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    • Idabow
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      Post count: 65

      Ok, I’ve been up elk hunting several times this year and have run into, called and seen several on each occasion. Great news, right? Well, I seem to be suffering from a bout of impatience for I am so focused and want to get one so badly, I know I’m “overcalling” and not staying as still for as long as I need to. It’s like if they don’t come running in (unfortunately this has happened on a couple of occasions) I seem to get antsy and rush it. Remind me of how you all make it work so that next time I’m out hunting, I’ll think twice about calling too often or moving about. It’s been four years since I got my last elk and hope to close the deal in the next two weeks. Good luck to all.

    • T Downing
      Member
      Post count: 233

      Idabow, I understand your predicament. To answer your question, I use a watch to stop me from overcalling. A chirp or two every 7-10 minutes. Unless I hear a response, I do not call, no matter what. In addition, I set up and go through the process no less than 45 minutes a session. Bulls come in silent all the time and I have found that it is beneficial to wait until the time is up before I move. Plus, still hunting in a promising area, (of course having the wind in your face)
      walking quietly, stopping every 10 yards and glassing in front of you is an excellent tactic for hunting elk. I have found that calling can be overrated at times. Particularly in areas where the elk have been pressured. Hope this helps…

    • Idabow
      Member
      Member
      Post count: 65

      Thanks for the response “T”. I like what you have to say, I think this may serve as a great blue print on what I need to be doing but haven’t. These are things that I know and have practiced but it sure helps to have it spelled out by another and to know that it has worked for them. I welcome any other tidbits that any of you may have as I’ll let ya all know how the next two weeks go. Good hunting.

    • strait-aero
      Post count: 350

      I think the most important thing to do while waiting out the game to come your way is to enjoy your surroundinngs and just take in the hunt as one of life’s experiences….. Good luck to you both, and to all of you bow hunters who are fortunate enough to be pursueing elk. It seems that Mr. Downing has given you some sound advice,Idabow. Wayne

    • Nate Bailey
      Post count: 101

      I am exactally the same (thats why I cant tree stand hunt). this year has taught me a bunch, as I have been in elk- almost every time ive been out. I have slowed way down and listened more. I have also picked spots that had fresh sign everywhere–that helps in the slow down part. If you confident that the elk are there its easier to take your time. this year I won’t even mess with a patch of good habitat that isn’t being used, and I have been way more efficient. I dont care how good it looks, if there aint rubs or fresh tracks, Im moving on. I know we are hunting elk, not sign, but the elk ive been on have stayed in the area until something pushed them out. so my advice is go hard until you find a spot they are using then sit on it.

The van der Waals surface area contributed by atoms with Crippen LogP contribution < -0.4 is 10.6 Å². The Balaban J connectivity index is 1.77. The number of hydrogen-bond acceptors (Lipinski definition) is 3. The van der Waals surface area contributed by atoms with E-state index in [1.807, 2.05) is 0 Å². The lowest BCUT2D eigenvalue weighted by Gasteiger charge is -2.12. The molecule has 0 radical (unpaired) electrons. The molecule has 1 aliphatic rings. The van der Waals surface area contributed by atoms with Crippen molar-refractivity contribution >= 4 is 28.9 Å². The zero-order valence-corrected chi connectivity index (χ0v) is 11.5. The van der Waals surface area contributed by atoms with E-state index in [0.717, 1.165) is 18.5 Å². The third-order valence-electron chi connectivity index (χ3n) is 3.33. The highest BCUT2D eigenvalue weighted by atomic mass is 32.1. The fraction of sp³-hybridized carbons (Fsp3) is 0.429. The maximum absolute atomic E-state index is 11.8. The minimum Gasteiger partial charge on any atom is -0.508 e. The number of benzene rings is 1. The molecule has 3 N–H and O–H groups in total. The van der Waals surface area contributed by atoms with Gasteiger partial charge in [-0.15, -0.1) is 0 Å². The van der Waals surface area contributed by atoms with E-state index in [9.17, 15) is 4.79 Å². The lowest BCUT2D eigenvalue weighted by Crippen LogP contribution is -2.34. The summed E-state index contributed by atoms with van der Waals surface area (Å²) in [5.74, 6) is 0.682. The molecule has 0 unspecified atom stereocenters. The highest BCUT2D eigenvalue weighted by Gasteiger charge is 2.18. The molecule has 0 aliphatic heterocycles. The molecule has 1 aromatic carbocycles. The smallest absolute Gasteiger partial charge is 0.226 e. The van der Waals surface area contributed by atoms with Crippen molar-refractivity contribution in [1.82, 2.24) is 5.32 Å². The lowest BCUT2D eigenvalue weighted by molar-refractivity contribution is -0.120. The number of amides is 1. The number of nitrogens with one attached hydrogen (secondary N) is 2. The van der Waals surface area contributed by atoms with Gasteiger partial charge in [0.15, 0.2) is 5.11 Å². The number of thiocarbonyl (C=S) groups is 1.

• David Petersen
      Member
      Post count: 2749

      Walking and calling are fun hunting, and as you say they combat boredom. But for killing elk you can’t beat sitting in silence, long boring hours and days, in a place with plenty of recent sign, or several such places. Thomas “T” Downing is the most successful cow-calling elk hunter I’ve known–he called in a bull for me two years ago and had several others going crazy in a place where I hadn’t heard a bugle or seen a bull in nearly a week. But T has the vocal magic and most of us don’t. IMHO

    • wahoo
      Member
      Post count: 415

      also the elk have to want to play. If you are hunting alone that in my mind is the toughest game in town. You need to call and move because when that elk comes he will have you pinpointed down to the exact spot. I have at times gave up and headed back to camp and cow calling and all of a sudden you are in that bulls house and he screams and then he just comes like a train and there he is in your lap. The more time spent in the field your odds increase.

    • Nate Bailey
      Post count: 101

      David Petersen wrote: Walking and calling are fun hunting, and as you say they combat boredom. But for killing elk you can’t beat sitting in silence, long boring hours and days, in a place with plenty of recent sign, or several such places. Thomas “T” Downing is the most successful cow-calling elk hunter I’ve known–he called in a bull for me two years ago and had several others going crazy in a place where I hadn’t heard a bugle or seen a bull in nearly a week. But T has the vocal magic and most of us don’t. IMHO

      This man has forgot more about Elk hunting then I’ll ever know, listen to him!

    • Idabow
      Member
      Member
      Post count: 65

      Thanks for all of your pointers and refreshers, tomorrow I will be putting to use all of skills that I have. A five day hunt in the Idaho wilderness. I’ll let ya’ll know how it goes. Have a good one.

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